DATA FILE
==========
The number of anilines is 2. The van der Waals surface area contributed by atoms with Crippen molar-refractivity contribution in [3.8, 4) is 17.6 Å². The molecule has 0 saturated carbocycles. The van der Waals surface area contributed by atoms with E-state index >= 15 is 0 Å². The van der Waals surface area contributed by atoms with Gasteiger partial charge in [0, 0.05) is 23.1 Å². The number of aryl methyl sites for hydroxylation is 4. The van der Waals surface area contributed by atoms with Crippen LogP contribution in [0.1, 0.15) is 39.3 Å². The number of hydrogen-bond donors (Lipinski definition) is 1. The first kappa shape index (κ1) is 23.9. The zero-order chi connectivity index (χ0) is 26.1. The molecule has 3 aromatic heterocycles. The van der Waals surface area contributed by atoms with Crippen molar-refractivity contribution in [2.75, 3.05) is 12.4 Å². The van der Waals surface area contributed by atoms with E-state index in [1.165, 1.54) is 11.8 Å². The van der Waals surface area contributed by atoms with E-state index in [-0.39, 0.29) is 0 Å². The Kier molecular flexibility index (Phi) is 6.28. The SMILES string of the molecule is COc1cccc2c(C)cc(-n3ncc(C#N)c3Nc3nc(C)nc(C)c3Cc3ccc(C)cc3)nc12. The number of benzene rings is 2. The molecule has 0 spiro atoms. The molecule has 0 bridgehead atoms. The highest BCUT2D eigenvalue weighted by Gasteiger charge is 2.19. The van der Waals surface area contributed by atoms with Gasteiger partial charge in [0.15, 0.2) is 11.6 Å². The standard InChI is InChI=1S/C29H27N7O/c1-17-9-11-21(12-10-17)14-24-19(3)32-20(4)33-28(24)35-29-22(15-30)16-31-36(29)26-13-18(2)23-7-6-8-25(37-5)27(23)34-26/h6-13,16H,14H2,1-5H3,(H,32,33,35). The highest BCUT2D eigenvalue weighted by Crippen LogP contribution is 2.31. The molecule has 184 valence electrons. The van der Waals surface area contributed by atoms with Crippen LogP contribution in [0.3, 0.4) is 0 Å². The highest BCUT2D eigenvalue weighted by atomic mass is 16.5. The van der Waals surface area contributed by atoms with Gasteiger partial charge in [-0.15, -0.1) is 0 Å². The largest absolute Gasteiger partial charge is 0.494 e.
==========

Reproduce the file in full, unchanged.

The number of anilines is 2. The van der Waals surface area contributed by atoms with Crippen molar-refractivity contribution in [3.8, 4) is 17.6 Å². The molecule has 0 saturated carbocycles. The van der Waals surface area contributed by atoms with E-state index >= 15 is 0 Å². The van der Waals surface area contributed by atoms with Gasteiger partial charge in [0, 0.05) is 23.1 Å². The number of aryl methyl sites for hydroxylation is 4. The van der Waals surface area contributed by atoms with Crippen LogP contribution in [0.1, 0.15) is 39.3 Å². The number of hydrogen-bond donors (Lipinski definition) is 1. The first kappa shape index (κ1) is 23.9. The zero-order chi connectivity index (χ0) is 26.1. The molecule has 3 aromatic heterocycles. The van der Waals surface area contributed by atoms with Crippen molar-refractivity contribution in [2.75, 3.05) is 12.4 Å². The van der Waals surface area contributed by atoms with E-state index in [1.165, 1.54) is 11.8 Å². The van der Waals surface area contributed by atoms with E-state index in [-0.39, 0.29) is 0 Å². The Kier molecular flexibility index (Phi) is 6.28. The SMILES string of the molecule is COc1cccc2c(C)cc(-n3ncc(C#N)c3Nc3nc(C)nc(C)c3Cc3ccc(C)cc3)nc12. The number of benzene rings is 2. The molecule has 0 spiro atoms. The molecule has 0 bridgehead atoms. The highest BCUT2D eigenvalue weighted by Gasteiger charge is 2.19. The van der Waals surface area contributed by atoms with Gasteiger partial charge in [0.15, 0.2) is 11.6 Å². The standard InChI is InChI=1S/C29H27N7O/c1-17-9-11-21(12-10-17)14-24-19(3)32-20(4)33-28(24)35-29-22(15-30)16-31-36(29)26-13-18(2)23-7-6-8-25(37-5)27(23)34-26/h6-13,16H,14H2,1-5H3,(H,32,33,35). The highest BCUT2D eigenvalue weighted by Crippen LogP contribution is 2.31. The molecule has 184 valence electrons. The van der Waals surface area contributed by atoms with Crippen LogP contribution in [0.3, 0.4) is 0 Å². The highest BCUT2D eigenvalue weighted by atomic mass is 16.5. The van der Waals surface area contributed by atoms with Gasteiger partial charge in [-0.15, -0.1) is 0 Å². The largest absolute Gasteiger partial charge is 0.494 e.